The Touch Ring can be used for up to four different functions. The central button on the Touch Ring select the function you want to use. The Touch Ring does not have small on-tablet displays that describe the functions you have chosen. There are four LEDs that are located along the side of the Touch Ring, from top to bottom, that tells you which mode you are in. When you click the central button, a translucent window appears on your screen telling you which function has been selected for the Touch Ring. The Touch Ring is similar to the one you have on an iPod Classic. You simply drag your finger on it, but there is no moving part. The Touch Ring can be used for zooming, switch layer in Photoshop, change brush size, or canvas rotation. If you are not happy with the default sets, just program a forward and backward action in the preferences pane.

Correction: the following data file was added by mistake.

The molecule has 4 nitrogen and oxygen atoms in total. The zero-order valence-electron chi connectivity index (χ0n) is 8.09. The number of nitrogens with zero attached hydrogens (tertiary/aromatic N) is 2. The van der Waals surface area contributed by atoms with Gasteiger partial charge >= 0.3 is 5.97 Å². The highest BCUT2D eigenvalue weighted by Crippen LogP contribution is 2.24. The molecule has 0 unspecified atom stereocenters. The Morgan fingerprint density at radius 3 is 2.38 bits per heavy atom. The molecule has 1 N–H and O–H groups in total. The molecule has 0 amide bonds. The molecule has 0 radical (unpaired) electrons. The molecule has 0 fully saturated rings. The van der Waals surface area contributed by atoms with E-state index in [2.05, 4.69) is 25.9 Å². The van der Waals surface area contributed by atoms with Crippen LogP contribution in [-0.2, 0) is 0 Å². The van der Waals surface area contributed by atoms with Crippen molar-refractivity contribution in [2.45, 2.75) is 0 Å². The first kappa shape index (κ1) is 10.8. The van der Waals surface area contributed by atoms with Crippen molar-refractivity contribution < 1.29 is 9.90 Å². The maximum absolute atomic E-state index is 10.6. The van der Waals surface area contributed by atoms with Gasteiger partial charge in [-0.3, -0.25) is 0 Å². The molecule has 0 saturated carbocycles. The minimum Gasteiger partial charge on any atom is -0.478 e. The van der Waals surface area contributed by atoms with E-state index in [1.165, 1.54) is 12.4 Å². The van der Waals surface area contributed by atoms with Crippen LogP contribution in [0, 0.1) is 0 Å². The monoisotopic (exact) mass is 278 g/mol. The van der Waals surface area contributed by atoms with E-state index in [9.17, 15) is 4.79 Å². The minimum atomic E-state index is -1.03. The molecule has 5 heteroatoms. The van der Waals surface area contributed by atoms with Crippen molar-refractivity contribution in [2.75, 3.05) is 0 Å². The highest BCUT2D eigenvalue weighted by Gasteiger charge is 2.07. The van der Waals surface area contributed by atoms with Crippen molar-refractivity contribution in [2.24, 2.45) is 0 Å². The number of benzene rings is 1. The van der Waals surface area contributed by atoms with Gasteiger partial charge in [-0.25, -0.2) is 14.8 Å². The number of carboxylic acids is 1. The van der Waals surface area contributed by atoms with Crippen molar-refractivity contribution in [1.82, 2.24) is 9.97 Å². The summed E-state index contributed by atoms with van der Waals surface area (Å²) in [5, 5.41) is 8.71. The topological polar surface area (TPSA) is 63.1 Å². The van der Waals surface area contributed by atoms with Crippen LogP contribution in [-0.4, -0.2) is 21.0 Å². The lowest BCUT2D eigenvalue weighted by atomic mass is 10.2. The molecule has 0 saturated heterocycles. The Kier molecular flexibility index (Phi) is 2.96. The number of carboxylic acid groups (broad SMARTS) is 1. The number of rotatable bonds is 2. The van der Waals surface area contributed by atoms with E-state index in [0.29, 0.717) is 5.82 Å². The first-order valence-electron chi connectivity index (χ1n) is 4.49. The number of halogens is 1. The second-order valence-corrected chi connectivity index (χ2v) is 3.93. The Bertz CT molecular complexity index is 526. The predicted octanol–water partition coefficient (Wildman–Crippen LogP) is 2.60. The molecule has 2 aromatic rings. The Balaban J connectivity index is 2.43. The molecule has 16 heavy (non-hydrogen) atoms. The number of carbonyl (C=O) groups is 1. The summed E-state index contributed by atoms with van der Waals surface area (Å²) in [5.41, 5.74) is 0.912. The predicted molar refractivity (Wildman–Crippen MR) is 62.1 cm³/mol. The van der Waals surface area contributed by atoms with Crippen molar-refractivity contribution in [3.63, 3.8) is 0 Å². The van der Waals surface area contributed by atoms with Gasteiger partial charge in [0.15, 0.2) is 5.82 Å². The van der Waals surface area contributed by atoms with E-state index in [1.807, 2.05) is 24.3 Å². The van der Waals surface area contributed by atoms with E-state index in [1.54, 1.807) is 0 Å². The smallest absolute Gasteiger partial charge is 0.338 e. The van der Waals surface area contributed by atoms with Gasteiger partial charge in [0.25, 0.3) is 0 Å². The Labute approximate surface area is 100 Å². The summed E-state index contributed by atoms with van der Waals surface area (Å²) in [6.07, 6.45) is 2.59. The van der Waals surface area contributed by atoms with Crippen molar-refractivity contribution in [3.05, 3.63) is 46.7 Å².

The stylus is very comfortable, and it is a pleasure to keep it in your hand. The tip can be changed for one of the nibs included in the package. For example, there is one of the nibs that has a spring in the middle of it, which gives you a different feeling when using it, say, for painting something. It is a feature that many artists will appreciate for sure. If you tap the tip of the stylus on the tablet, it will act as a click. When you paint on the tablet surface, if you apply different pressures, the result is immediately visible on the screen. With 2048 levels of pressure sensitivity, it should be enough for every artist to feel like working with a real stylus on real paper.